At the fringes of the extreme right, personalities like far right activist Kaitlin Bennett have cloaked their crypto-fascism in a bizarre call for Catholic monarchy. American oligarchs, such as the Busch family are funnelling massive amounts of money to influence the American Church through political organizations and educational institutions. The accumulation of profit is foundational to capitalism, so the rich will always side with “law and order” politics, as it serves to stabilize the flow of capital — even at the expense of human life. The financial influence and interests of the rich will always subordinate issues of justice to the judgement of the American capitalist class rather than the judgement of Church teaching.
Rather than timidity in the face of the American Right, St. John Paul II affirmed that the Bishop has a specific obligation as a prophet of justice to “rais[e] his voice on behalf of the voiceless in order to defend their rights.” The defense of human rights is not a matter of an easy, false unity but the championship of the poor in the “war of the powerful against the weak [that]… has created profound divisions between rich and poor.” The Minnesota Catholic Conference will defy the law to re-open churches during a pandemic and priests will get arrested protesting abortion, but on matters of racist violence they have become suddenly more cautious.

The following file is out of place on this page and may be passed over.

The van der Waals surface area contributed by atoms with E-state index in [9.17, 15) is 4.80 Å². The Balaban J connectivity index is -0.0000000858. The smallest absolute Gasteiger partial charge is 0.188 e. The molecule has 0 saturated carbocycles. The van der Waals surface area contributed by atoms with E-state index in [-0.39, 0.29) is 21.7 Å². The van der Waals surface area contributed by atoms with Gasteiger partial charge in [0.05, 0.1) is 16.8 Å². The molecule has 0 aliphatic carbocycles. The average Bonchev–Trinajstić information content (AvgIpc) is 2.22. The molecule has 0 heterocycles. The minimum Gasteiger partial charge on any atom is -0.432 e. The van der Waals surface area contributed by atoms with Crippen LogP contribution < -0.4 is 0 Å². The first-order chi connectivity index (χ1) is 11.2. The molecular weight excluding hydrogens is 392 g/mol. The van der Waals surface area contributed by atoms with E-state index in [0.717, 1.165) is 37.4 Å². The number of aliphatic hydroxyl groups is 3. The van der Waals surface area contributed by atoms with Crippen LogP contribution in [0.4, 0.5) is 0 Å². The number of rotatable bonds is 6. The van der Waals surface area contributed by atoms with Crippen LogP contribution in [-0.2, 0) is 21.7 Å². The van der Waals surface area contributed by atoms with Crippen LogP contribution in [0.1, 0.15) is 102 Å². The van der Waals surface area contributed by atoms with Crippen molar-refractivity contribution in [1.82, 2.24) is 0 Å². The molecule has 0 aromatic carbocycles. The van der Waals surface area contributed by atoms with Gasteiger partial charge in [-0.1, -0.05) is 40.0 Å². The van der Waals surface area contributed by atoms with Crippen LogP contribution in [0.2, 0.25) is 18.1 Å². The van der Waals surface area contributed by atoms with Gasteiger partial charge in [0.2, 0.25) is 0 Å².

As Gustavo Gutiérrez, OP wrote in A Theology of Liberation, when it comes to struggle against oppression, the Church’s attempt to “piously cover over this social division with a fictitious and formalistic unity is to avoid a difficult and conflictual reality and definitely join the dominant class.” Caution is dangerous for the victims of racist violence, many of whom are members of the very body that professes the Church’s unity through visible bonds of charity. The moral clarity of the Church has both pastoral and evangelical importance in these dire and divided times and it often feels as though the USCCB prefers the safety of indistinction and obfuscation.
In a time of crisis, Thomas Merton used his voice to name injustice, calling the Vietnam War “an overwhelming atrocity” and upheld Malcolm X as “a fighter whose sincerity and courage we cannot help admiring.” The contrast of Merton’s moral clarity and activism to that of the USCCB may explain why he has never been well-received by them. While his writing is popular among Catholic lay people, his prophetic style has not found a place in the bishop’s evangelical efforts. The USCCB has even gone so far as to remove references to his work from catechetical materials.
Nevertheless, Merton found a more important patron than the USCCB. When Pope Francis visited the United States in 2015 he chose to celebrate both Merton and activist Dorothy Day as two viritous Catholics who “offer us a way of seeing and interpreting reality.” It is a time for American Catholics to embrace the legacy of activism that Pope Francis has directed us toward. One would hope that the USCCB could inspire protests that are hungry for justice, that boldly confront oppression, and that lead us to repentance.
Jefferson Hodge is a Roman Catholic and member of Democratic Socialists of America. He lives in East Tennessee with his wife and son.